Researchers from the Autonomous University of Barcelona (UAB) have developed a new tool to effectively predict environmental risk of pharmaceutical products.
Most synthetic chemical products used in consumer goods end up unchanged in the environment, which could be harmful to human and wildlife.
"This is of greater concern in the case of water treated for human consumption, in which we are increasingly detecting a cocktail of drugs at low concentrations (nanograms per litre), the long-term effect of which is unknown," Xavier Domenech, co-author of the study and a researcher at the Department of Chemistry of the UAB, said.
The new tool, developed by Marc Ribera, lead author of the study, uses some physical-chemical properties of pharmaceuticals and the rate of growth in their use in Spain between 1999 and 2006 to determine how they will behave in the environment.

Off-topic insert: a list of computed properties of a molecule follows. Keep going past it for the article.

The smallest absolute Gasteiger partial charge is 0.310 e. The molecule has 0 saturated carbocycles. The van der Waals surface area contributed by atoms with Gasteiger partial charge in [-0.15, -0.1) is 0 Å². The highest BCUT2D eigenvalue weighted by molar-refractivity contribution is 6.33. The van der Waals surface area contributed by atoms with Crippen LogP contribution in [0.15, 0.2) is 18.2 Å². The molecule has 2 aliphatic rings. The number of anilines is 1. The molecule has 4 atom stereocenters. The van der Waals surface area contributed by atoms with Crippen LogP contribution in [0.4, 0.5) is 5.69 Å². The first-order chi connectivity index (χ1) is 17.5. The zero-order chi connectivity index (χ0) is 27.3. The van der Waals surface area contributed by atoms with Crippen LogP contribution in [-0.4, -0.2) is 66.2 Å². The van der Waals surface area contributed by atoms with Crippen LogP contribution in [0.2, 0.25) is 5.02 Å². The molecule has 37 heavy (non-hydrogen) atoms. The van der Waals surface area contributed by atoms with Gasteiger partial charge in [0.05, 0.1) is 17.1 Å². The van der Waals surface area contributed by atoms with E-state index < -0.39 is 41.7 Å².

The drugs analysed are those that are most commonly consumed in Spain including, among many others, ibuprofen, diazepam, naproxen, omeprazole and paracetamol.
In order to validate the model, the research team compared the model's prediction results on water with values measured by authors in rivers and lakes.
"The model used is good at predicting the experimental data, and can be seen as a good predictive model for evaluating the environmental risks of current drugs and those that may be marketed in future," concluded Domenech.
The study has been published in Water Air and Soil Pollution.